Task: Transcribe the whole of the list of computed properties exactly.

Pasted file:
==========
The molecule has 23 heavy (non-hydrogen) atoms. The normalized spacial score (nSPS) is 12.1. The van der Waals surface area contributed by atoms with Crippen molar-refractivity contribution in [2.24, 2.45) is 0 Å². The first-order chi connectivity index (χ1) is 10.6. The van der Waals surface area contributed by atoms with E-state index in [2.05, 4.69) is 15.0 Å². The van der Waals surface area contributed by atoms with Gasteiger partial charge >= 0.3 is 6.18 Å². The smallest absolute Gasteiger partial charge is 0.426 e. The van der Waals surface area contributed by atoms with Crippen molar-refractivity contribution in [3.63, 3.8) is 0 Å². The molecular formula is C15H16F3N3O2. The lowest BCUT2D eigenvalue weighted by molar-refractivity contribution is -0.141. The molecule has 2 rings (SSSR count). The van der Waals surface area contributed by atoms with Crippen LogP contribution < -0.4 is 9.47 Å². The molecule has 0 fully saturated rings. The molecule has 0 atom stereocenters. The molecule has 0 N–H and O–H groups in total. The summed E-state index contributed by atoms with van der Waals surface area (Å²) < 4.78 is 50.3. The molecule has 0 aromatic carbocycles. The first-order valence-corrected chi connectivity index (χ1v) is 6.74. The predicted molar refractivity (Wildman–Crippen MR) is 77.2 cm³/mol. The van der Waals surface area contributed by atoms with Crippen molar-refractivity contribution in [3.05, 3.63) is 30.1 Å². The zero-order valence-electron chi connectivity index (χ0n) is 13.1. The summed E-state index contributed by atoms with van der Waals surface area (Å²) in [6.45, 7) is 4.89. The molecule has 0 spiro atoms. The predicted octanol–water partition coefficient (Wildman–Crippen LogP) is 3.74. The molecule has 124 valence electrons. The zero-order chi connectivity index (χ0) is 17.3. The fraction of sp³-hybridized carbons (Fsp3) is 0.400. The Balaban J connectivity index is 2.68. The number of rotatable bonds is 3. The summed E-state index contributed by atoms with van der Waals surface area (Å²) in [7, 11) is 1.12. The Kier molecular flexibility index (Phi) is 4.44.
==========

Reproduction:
The molecule has 23 heavy (non-hydrogen) atoms. The normalized spacial score (nSPS) is 12.1. The van der Waals surface area contributed by atoms with Crippen molar-refractivity contribution in [2.24, 2.45) is 0 Å². The first-order chi connectivity index (χ1) is 10.6. The van der Waals surface area contributed by atoms with E-state index in [2.05, 4.69) is 15.0 Å². The van der Waals surface area contributed by atoms with Gasteiger partial charge >= 0.3 is 6.18 Å². The smallest absolute Gasteiger partial charge is 0.426 e. The van der Waals surface area contributed by atoms with Crippen molar-refractivity contribution in [3.63, 3.8) is 0 Å². The molecular formula is C15H16F3N3O2. The lowest BCUT2D eigenvalue weighted by molar-refractivity contribution is -0.141. The molecule has 2 rings (SSSR count). The van der Waals surface area contributed by atoms with Crippen LogP contribution < -0.4 is 9.47 Å². The molecule has 0 fully saturated rings. The molecule has 0 atom stereocenters. The molecule has 0 N–H and O–H groups in total. The summed E-state index contributed by atoms with van der Waals surface area (Å²) < 4.78 is 50.3. The molecule has 0 aromatic carbocycles. The first-order valence-corrected chi connectivity index (χ1v) is 6.74. The predicted molar refractivity (Wildman–Crippen MR) is 77.2 cm³/mol. The van der Waals surface area contributed by atoms with Crippen molar-refractivity contribution in [3.05, 3.63) is 30.1 Å². The zero-order valence-electron chi connectivity index (χ0n) is 13.1. The summed E-state index contributed by atoms with van der Waals surface area (Å²) in [6.45, 7) is 4.89. The molecule has 0 spiro atoms. The predicted octanol–water partition coefficient (Wildman–Crippen LogP) is 3.74. The molecule has 124 valence electrons. The zero-order chi connectivity index (χ0) is 17.3. The fraction of sp³-hybridized carbons (Fsp3) is 0.400. The Balaban J connectivity index is 2.68. The number of rotatable bonds is 3. The summed E-state index contributed by atoms with van der Waals surface area (Å²) in [7, 11) is 1.12. The Kier molecular flexibility index (Phi) is 4.44.